Earlier this week, reggae star Protoje dropped the video for his latest love jam Bout Noon. In anticipation of his upcoming album to be launched later this month, and the celebration of his birthday, The Gleaner reached out to the Sudden Flight singer for a little one-on-one:
‘Seven Year Itch’, ‘The 8 Year Affair’, ‘Ancient Future’, and now , ‘A Matter of Time’, How deliberate is the decision to keep your album titles tied to the time theme or how natural?
“I think it’s something I think about all the time. Time is the only currency that we can’t get back. It’s the most important thing, yet we treat it carelessly. So it’s just me reminding myself to use the time that I have as best as I can.”
What keeps the relationship alive between you and long-time collaborator Winta James?
“Just the trust that we have in each other and the respect as men. It’s not only just music. It goes way beyond the music. It’s a personal relationship where we strengthen each other. It’s a vibes, and mi just trust him as a producer whole heap.”
Is your style something that has developed naturally over the years, or do you take modern style cues? b. Why is it important for a recording artist to establish a particular aesthetic?
“For me, I just kinda do what I feel. And sometimes I see something and say, ‘Whoa! That looks dope. Maybe I could rock it this way.’ I just think it’s another form of creative expression. I think it sets you apart. So, for me, I just try to do what I feel and sometimes take risks.”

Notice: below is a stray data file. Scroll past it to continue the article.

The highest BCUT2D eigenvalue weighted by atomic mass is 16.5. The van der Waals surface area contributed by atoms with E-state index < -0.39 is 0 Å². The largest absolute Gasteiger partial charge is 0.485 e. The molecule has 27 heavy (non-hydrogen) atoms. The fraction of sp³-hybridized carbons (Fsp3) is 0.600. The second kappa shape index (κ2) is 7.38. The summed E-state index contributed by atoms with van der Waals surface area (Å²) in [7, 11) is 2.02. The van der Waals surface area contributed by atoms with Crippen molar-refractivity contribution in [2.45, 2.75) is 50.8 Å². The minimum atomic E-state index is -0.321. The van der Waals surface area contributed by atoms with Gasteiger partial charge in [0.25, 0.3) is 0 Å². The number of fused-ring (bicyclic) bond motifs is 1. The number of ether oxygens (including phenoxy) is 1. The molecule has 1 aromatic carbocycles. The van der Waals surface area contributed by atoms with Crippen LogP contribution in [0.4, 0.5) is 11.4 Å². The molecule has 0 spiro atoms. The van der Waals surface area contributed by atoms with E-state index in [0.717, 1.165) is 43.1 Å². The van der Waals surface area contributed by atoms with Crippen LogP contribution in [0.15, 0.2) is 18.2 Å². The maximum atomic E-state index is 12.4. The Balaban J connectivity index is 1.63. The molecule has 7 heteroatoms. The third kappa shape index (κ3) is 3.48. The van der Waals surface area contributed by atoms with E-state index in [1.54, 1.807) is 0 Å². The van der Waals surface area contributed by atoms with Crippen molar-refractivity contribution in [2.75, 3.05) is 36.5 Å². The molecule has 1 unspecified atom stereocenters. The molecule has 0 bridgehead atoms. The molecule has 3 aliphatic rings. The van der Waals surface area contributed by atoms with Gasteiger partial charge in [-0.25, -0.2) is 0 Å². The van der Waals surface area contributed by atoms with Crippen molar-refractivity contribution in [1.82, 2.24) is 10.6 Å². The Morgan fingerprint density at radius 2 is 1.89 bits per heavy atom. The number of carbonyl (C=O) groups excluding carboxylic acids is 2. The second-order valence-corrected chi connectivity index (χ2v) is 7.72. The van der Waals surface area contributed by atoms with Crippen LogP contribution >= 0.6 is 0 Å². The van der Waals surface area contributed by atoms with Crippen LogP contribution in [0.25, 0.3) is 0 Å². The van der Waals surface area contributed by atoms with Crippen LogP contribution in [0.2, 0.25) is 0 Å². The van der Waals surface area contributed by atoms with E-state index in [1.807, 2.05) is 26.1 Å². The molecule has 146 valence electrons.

Tell us about the concept behind your brand-new music video for the single ‘Bout Noon’. Why choose Papine and Half-Way Tree as the locations?”
The video was shot by Jay Will, featuring Kandi King. It’s about the late night in Kingston and those locations. I wouldn’t say I chose them. It’s just that at night-time , they’re still bubbling and bustling, so I wanted to show people working all hours of the night doing various jobs. And the one thing that everyone has in common is wanting to go home to be with their loved ones.”
You’ll be spending the rest of the summer in the US and Europe with dates currently booked going into November. On these trips, are there ever moments you wish you saw more Jamaicans on the road?”
It’s good to see Jamaicans when I come back home. And I mean, the ones that are out of the road, it’s ample. Quite enough.”
Bonus: Father’s Day is coming up. What’s the biggest lesson you’ve learnt since becoming a dad? “
The biggest lesson, I think, is patience. It makes me realise and helps me to come to grips with that this world is about taking care of other people.
So outside of having your child, just the way that you treat people around you. I learnt that lesson through having a child because the warmth I get from her, I try to pass it on to other people.”